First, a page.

Last week I had an interesting experience at the gym. I walked into the senior exercise room before anyone else, something that rarely occurs as I’m usually charging in at the last moment. An older man followed. I’ve seen him before and I usually say ‘hi’ to him and anyone else as they arrive. I signed in first and he waited his turn.
Before class started he walked across the room and suddenly he was leaning over my shoulder whispering as I sat on my chair. I jerked forward.
“Do you know a Leon O’Connor from Watsonville?” he asked, his bill cap poking my forehead.
Startled, I replied, “No, I don’t but I’ve only lived here a short time.” Quickly I straightened my shoulders. He proceeded to give me a fast bio of his friend Leon. I nodded politely but felt creeped out!
Then I remembered that his wife had died about eighteen months ago. He mentioned it one day as he and I and others waited outside the room for our instructor to arrive. I said I was sorry for his loss and told him my husband had just passed the month before.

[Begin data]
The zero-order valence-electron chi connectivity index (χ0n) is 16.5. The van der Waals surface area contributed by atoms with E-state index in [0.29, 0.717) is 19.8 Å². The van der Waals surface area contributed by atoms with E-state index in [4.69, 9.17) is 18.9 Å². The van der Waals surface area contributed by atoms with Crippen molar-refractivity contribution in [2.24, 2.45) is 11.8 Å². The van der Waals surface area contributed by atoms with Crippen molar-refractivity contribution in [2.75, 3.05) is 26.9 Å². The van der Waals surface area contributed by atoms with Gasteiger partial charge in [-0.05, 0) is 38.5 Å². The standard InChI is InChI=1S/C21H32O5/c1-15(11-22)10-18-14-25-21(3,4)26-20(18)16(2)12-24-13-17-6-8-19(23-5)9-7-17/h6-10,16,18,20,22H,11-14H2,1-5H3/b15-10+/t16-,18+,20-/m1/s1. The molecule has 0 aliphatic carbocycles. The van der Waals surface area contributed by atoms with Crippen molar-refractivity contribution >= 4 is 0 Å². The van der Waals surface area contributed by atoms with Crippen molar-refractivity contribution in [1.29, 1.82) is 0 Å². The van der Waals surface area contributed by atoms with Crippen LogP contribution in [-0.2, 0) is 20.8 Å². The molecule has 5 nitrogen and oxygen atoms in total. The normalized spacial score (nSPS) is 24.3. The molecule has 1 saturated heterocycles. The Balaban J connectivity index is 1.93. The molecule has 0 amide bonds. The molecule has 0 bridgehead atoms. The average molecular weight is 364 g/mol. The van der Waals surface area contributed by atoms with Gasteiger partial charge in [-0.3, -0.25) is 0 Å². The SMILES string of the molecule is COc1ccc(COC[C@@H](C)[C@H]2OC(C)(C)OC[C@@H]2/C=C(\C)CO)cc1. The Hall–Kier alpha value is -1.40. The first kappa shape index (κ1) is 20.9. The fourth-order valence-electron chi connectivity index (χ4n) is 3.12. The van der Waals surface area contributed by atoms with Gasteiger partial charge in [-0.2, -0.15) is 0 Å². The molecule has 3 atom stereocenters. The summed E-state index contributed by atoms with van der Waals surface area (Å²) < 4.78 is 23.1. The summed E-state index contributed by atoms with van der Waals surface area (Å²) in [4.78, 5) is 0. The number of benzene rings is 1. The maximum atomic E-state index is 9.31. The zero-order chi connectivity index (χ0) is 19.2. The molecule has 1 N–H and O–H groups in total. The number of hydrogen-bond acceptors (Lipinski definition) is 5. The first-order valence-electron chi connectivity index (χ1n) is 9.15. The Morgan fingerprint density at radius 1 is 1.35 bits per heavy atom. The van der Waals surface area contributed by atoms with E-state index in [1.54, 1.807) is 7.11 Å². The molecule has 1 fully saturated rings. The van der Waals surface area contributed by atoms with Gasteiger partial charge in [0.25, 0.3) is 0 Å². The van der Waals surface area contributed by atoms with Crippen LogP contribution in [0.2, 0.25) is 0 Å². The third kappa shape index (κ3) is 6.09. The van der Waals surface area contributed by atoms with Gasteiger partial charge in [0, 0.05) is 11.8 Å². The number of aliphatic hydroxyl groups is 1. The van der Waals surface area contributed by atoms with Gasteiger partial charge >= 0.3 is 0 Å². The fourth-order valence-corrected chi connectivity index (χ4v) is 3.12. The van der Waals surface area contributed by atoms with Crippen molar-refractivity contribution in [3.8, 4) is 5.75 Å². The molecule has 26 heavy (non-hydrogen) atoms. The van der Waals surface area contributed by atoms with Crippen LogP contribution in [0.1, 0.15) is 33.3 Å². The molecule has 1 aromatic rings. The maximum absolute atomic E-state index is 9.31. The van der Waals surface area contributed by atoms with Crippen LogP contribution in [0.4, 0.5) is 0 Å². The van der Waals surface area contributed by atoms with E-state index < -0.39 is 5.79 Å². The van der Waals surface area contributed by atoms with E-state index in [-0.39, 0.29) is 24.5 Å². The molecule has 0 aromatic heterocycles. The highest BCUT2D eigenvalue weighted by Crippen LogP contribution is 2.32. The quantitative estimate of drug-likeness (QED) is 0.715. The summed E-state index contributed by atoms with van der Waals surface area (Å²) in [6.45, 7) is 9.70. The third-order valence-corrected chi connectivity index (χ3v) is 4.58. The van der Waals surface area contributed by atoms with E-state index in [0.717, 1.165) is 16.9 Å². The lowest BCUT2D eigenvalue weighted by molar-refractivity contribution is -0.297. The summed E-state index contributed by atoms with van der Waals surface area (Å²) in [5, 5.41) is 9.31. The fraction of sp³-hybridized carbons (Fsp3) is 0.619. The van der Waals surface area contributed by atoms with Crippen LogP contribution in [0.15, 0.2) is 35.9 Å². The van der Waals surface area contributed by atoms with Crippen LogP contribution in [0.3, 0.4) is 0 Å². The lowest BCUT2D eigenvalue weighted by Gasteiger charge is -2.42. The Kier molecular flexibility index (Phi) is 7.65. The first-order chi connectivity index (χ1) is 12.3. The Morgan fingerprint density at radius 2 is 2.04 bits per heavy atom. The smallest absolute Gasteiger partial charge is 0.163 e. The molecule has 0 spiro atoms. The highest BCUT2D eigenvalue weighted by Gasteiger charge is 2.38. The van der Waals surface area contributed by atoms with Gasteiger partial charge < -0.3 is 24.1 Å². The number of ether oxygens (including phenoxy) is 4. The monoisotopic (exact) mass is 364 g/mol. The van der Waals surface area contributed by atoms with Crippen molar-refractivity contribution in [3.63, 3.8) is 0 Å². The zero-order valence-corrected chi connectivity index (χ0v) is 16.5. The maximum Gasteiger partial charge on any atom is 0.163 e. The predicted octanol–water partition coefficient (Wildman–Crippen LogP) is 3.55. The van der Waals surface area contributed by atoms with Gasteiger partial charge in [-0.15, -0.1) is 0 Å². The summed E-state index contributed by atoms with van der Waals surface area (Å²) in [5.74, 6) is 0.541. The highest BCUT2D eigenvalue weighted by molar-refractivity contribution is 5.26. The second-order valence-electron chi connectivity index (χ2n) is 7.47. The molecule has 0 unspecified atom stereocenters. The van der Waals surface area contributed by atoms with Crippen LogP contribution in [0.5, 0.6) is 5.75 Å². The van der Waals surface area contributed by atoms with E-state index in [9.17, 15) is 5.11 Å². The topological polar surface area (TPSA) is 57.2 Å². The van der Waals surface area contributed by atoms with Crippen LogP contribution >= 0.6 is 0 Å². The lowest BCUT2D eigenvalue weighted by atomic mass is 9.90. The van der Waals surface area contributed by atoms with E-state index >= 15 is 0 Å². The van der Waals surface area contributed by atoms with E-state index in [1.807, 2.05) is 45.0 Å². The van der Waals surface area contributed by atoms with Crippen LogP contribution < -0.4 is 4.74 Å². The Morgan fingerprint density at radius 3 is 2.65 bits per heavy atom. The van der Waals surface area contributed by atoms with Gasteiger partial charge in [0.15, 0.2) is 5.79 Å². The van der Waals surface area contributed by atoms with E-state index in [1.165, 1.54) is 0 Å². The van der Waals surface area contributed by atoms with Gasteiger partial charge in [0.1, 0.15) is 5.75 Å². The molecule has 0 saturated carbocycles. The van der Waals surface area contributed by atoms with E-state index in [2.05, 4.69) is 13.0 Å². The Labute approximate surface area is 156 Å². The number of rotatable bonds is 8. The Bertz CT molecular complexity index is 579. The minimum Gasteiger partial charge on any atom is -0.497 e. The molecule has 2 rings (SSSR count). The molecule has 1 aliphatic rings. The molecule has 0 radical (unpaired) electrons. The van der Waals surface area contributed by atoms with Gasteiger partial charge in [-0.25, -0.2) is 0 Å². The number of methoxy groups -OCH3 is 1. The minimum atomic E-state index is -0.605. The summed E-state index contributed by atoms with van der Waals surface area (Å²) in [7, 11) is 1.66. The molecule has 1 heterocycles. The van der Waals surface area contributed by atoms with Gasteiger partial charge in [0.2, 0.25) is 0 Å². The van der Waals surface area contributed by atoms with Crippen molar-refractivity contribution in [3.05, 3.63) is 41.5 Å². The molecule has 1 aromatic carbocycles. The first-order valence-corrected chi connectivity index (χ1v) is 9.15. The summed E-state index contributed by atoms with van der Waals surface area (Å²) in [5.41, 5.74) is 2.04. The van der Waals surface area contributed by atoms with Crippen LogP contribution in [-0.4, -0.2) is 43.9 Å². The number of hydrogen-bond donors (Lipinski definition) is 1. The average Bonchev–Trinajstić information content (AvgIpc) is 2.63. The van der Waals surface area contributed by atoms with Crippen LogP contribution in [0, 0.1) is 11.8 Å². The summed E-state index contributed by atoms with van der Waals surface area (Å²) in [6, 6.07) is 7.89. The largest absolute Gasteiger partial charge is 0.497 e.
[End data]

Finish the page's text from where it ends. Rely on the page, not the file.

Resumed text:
Now it’s been almost six months since Charles died. Was this man waiting an appropriate amount of time before handing me a pick-up line? Did he take the time to look at my signature on the sign-in sheet? How did he know my last name was O’Connor? Oh that’s right. My handwriting is very easy to read. I doubt most people pay attention to the list. They just scribble their names and then take their place in class.
Whew! Some of you have ‘warned’ me about men on the make. Am I being unfair? Maybe he was just trying to strike up a conversation around an acquaintance we might have shared––which we don’t so hopefully that will put an end to that.
And what about the guy in my neighborhood whose hair is as white as mine. He tells me whenever I run into him on my daily walk that I look ‘terrific’ or ‘fabulous’ or some other flattering adjective! His wife died two years ago.
Thanks, but no thanks, fellas. This is the first time in my entire existence that I’ve lived alone. I have complete freedom to come and go as I please and as the McDonald’s slogan goes: “I’m lovin it.” But I do miss that ‘safe’ feeling I had when I was married.
Such are the challenges of a widow–regardless of age!